• The origin of new forms inRubus - II. The loganberry,R. loganobaccus bailey

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    • Abstract

       

      1. Although the loganberry arose as recently as 1881, the details of its origin are in dispute. It has been held (1) that the loganberry is a hybrid, the result of a cross between a blackberry and a raspberry, and (2) that it is not a hybrid but a “direct derivative” of the wild blackberry or dewberry of California,Rubus vitifolius. The present experiments were planned to decide between the two theories.

      2. From crossingR. vitifolius, 8x, withR. idaeus, 4x, a hybrid was obtained which in morphology, chromosome number, sex and fertility closely match the loganberry; like the loganberry it is hexaploid and nearly true-breeding.

      3. Crosses made betweenR. vitifolius, R. idaeus, 2x, and the loganberry, in whichR. vitifolius andR. idaeus chromosomes were brought together in different proportions, gave results which are also in agreement with the hybrid view.

      4. The only conclusion which can be reached from the experiments is that the loganberry is a hybrid as originally supposed, derived from an unreduced male germ cell of a raspberry, which is known to correspond to the diploid type, and a normal reduced germ cell of the blackberry.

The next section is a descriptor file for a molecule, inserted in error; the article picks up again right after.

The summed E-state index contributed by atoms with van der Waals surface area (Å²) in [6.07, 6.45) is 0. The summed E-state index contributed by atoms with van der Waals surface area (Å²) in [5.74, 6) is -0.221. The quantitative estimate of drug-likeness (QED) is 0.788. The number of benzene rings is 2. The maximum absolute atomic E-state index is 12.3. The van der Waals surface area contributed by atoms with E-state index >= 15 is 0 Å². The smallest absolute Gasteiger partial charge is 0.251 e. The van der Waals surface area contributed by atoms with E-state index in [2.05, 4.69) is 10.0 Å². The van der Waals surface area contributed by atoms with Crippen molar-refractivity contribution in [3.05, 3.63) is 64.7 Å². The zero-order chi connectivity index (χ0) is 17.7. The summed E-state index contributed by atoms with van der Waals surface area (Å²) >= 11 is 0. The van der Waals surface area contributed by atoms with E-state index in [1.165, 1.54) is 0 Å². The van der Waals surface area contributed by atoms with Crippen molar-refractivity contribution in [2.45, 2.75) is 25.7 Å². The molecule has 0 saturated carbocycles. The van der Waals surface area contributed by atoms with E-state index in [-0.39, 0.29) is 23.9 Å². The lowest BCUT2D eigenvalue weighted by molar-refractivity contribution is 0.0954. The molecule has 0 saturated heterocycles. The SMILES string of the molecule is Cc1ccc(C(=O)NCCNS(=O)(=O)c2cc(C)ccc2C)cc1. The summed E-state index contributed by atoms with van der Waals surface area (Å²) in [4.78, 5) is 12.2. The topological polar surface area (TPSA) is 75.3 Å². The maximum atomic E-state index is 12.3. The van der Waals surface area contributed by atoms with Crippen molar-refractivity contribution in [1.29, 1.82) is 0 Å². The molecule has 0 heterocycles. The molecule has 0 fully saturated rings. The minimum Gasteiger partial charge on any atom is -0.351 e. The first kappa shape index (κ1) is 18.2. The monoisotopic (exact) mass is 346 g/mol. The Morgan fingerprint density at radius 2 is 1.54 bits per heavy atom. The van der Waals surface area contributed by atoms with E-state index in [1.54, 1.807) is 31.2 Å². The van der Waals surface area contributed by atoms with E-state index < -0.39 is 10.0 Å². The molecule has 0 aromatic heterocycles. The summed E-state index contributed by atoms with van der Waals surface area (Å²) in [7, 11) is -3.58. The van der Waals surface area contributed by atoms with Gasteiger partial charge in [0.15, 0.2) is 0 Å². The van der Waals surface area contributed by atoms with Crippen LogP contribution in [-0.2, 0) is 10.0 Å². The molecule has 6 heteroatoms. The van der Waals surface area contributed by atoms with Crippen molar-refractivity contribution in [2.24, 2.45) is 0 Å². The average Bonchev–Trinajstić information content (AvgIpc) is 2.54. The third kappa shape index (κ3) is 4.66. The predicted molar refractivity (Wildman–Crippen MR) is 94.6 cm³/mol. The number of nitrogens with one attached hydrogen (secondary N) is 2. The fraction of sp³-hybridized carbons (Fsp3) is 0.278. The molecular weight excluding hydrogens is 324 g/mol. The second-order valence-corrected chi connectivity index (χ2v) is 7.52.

5. The breeding data suggest that inR. vitifolius the female is the heterozygous sex.

      6. The effects of introducing different proportions of parental chromosomes into hybrids are correlated with differences in morphological and other characters. This results in the intergradation of characters, a common feature of polyploids, and sometimes in a change of dominance.

    • Author Affiliations

       

      M. B. Crane1

      1. John Innes Horticultural Institution, Merton
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  • Journal of Genetics | News

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